Goalline technology will be used at a World Cup for the first time in Brazil with its backers insisting it is 100% accurate and cannot be hacked.
It will come as welcome news to the likes of Frank Lampard who famously had a goal ruled out in England’s second round match against Germany in South Africa in 2010 despite the ball clearly crossing the line.
According to FIFA, this closed-loop system includes seven incredibly high-speed cameras (that snap 500 shots per second) positioned around both goals, at each of Brazil’s 12 World Cup stadiums. These cameras can measure the position of the ball every two milliseconds according to the GoalControl, the German company that makes it. “When the ball passes the goal line, all referees receive in less than 1 second a vibration- and optical signal at their watches,” the company explains.
FIFA tested out smartwatch GoalControl last year at the Confederations Cup, the World Cup dress rehearsal in Brazil, where it accurately detected each goal. If the ball does not cross the line then the game will simply continue.
FIFA has historically resisted goal-line detection systems, which use cameras and sensors to determine when a goal is good or not. But it’s reconsidered its stance in the years since the last World Cup, where a referee wrongly disallowed a goal made by England’s Frank Lampard in a game against Germany, which England ended up losing. The uproar over the bad call apparently made FIFA reconsider—and it’s been testing GoalControl’s 4D detection system in the years since.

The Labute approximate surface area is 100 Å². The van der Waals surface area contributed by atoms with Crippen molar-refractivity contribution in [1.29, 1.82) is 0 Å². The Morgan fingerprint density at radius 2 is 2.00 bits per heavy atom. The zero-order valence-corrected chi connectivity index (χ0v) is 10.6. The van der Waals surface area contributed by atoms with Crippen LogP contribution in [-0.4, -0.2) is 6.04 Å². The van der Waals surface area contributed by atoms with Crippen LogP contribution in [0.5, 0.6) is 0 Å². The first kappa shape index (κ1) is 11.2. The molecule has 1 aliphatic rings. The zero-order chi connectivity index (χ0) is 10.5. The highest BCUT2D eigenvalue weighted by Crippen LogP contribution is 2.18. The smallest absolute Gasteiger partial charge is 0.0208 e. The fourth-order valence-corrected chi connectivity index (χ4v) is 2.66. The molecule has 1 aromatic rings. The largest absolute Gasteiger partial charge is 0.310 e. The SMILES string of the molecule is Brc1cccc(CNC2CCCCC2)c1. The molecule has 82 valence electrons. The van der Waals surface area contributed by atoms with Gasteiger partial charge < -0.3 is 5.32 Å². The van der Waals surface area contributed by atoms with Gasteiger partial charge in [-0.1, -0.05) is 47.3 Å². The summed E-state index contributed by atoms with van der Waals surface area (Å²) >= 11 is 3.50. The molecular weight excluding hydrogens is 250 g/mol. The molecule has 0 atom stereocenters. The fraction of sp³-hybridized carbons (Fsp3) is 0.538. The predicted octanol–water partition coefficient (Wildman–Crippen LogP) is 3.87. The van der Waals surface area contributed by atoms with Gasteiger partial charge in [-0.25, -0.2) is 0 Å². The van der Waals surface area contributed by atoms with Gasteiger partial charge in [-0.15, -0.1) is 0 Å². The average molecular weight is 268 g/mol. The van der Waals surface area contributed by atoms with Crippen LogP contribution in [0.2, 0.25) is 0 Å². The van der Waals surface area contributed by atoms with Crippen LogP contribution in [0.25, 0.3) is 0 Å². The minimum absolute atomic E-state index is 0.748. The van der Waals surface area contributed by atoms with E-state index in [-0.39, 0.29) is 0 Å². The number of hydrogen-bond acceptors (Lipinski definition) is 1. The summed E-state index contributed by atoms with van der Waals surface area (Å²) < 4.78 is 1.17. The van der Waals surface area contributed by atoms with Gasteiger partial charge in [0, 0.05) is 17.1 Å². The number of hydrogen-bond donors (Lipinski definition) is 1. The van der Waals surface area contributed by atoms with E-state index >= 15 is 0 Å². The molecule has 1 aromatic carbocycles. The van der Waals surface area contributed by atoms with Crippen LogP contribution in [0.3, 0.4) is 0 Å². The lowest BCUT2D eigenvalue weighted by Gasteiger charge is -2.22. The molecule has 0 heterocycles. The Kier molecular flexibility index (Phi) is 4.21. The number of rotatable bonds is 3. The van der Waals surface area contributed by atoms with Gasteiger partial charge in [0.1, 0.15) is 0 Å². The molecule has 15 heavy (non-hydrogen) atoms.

Of course, the final call will still lay with the referee, regardless of what their smartwatch says. It’s easy to imagine how career refs could even feel resentful of being replaced by what amounts to a very sophisticated CCTV system—I wonder if that, in and of itself, could affect the way calls are made this year.
Are you following the World Cup this summer? Which team(s) are you rooting for? If you’d like to read more about technology and apps related to the FIFA World Cup 2014 drop us a comment below!